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REVIEW article

Front. Sociol., 20 April 2023
Sec. Race and Ethnicity
Volume 8 - 2023 |

Visible, invisible: Black women in higher education

  • Department of Education, Policy and Society, University College London, London, United Kingdom

This paper explores race and gender in the context of higher education, analyzing the experiences of Black women in academia to create a better understanding of what it is to be Black and a woman in contemporary British society. The main themes of this paper are elaborated through the lens of critical Black feminism. The historical origins of inequalities are outlined foregrounding their influence on how Black women are described and regarded. The damaging impact of everyday and sophisticated racism intersecting with sexism is explored and exemplified. Concepts and theories serve to elucidate the discrimination suffered by Black women in academic roles. White women do not offer unequivocal support to their Black colleagues and may even undermine their career progression. When Black women gain leadership roles, the traditional characteristics associated with leaders often conflict with the stereotypical expectations of Black women. A closer examination of higher education reveals the extent of the racial trauma endured by Black women and the resultant decline in their wellbeing.

Black women and inequality in the workplace

“Living life as black women requires wisdom because knowledge about the dynamics of intersecting oppressions has been essential to black women's survival… Black women cannot afford to be fools of any type for Other objectification as the Other denies us protections that white skin maleness and wealth confer.” Collins, 2002, p.257.


This paper explores race and gender in the context of higher education (as a workplace offering precarious part time and sometimes full-time employment), analyzing the inequality experienced by Black women to create a better understanding of what it is to be Black and a woman in contemporary British society. The main themes of this paper are elaborated through the lens of critical Black feminism.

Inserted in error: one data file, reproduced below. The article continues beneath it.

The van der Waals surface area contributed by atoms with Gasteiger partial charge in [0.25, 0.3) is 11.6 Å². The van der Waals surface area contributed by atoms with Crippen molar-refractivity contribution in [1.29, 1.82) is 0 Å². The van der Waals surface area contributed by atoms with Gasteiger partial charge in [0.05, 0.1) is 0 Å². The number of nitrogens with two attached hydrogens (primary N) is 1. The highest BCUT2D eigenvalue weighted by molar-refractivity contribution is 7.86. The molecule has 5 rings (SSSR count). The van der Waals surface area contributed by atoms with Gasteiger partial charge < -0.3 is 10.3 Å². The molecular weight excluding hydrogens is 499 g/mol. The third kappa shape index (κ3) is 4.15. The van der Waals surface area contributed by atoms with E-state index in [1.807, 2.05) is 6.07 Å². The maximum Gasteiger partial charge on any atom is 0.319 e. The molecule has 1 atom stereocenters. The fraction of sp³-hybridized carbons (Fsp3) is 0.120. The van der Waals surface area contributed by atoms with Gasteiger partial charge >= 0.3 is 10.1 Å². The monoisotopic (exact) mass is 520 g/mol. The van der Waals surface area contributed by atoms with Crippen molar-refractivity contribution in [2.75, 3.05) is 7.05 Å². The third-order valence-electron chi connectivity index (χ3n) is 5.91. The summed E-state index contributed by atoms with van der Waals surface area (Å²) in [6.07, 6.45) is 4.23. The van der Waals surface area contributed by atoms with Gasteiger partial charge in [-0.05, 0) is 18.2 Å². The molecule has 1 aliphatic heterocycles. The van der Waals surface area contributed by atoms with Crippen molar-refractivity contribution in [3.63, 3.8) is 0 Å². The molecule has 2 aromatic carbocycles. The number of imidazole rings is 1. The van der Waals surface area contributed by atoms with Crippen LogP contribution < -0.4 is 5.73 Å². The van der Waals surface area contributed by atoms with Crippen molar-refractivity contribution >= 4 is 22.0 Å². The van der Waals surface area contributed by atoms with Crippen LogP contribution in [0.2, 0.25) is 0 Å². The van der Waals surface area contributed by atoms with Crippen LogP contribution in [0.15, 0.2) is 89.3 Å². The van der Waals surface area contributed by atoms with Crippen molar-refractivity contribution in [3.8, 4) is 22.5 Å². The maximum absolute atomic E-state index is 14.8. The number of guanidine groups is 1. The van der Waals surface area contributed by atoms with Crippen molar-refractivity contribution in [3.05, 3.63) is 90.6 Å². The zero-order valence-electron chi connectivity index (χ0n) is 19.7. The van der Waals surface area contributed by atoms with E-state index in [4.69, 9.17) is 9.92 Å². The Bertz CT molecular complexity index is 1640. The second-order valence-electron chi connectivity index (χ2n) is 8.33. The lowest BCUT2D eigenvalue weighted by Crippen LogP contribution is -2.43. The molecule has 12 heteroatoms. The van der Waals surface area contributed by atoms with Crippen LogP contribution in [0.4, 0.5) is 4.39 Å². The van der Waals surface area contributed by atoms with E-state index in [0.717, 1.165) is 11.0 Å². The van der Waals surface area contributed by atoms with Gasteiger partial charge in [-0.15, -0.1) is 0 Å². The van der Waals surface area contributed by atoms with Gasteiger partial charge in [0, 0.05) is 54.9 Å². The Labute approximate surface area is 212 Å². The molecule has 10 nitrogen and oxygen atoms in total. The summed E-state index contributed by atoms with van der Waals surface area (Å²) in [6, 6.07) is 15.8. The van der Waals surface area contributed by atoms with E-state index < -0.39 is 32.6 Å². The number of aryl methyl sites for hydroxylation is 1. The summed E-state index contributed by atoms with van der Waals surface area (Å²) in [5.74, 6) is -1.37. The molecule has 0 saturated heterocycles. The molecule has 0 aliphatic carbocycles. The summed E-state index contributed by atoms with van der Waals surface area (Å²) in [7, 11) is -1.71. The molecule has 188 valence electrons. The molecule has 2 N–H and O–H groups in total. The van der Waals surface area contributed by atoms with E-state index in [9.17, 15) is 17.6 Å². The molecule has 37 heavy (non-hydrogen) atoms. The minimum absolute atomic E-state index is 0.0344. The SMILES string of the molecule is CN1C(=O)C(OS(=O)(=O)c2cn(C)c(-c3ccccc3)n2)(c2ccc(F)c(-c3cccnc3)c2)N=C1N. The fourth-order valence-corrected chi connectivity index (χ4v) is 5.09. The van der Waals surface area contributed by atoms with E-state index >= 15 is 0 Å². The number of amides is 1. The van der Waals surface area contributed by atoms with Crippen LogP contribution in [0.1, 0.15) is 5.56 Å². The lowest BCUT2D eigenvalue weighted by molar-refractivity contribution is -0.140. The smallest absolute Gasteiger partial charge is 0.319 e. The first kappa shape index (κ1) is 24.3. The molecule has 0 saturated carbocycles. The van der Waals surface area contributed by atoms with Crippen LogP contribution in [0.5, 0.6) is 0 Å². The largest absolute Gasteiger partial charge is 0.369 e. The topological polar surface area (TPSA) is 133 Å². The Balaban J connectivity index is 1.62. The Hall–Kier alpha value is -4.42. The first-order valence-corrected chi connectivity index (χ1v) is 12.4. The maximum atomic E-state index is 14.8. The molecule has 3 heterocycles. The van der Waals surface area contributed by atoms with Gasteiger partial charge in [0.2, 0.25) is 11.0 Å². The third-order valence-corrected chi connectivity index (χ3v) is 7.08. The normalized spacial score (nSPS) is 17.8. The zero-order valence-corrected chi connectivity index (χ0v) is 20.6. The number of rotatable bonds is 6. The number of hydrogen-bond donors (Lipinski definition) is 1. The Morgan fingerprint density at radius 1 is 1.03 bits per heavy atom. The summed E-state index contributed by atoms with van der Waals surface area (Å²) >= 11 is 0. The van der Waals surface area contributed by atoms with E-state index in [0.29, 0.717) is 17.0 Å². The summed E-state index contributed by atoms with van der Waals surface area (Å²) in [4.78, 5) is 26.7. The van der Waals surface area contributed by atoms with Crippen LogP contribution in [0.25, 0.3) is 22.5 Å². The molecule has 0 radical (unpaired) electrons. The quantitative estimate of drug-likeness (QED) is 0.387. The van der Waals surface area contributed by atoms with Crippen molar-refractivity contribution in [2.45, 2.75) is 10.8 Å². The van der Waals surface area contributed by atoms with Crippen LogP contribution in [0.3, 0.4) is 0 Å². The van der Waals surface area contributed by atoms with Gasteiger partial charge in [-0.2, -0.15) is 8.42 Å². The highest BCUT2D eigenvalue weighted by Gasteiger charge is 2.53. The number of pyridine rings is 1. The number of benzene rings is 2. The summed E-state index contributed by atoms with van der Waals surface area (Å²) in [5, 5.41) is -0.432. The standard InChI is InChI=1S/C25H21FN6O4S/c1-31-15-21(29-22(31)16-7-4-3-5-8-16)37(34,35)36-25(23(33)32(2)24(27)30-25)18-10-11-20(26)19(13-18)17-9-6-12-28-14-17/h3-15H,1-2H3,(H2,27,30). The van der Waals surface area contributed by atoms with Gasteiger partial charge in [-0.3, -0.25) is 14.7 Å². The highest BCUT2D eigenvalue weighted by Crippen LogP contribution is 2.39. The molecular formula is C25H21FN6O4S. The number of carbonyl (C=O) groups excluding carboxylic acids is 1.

This is a review paper using a conceptual approach. It presents an overview of key current issues of inequality which emerge through sophisticated and everyday racism. This article focuses on the context of academia and draws on extensive research carried out between 2012 and 2016. Successive iterations of empirical research have informed the development of the concepts (sophisticated racism, white women syndrome), which are detailed here. This is not an ethnographic research paper in itself.

Fundamental concepts, examples and a case study confirm that inequalities have been reconstituted in new forms. Issues and problems related to misconceptions including notions of a “post-racial” era are analyzed. The conditionality of equality gains achieved so far is revealed. Examples of gains claimed in reports (Commission on Race and Ethnic Disparities, 2021) are deconstructed, highlighting the uncertainty of fictitious attainments. There may be legislation, but equality has not yet been achieved, especially for Black women. Black women are experiencing completely unacceptable racism at work which has become normalized (Fawcett 25th May, 2022).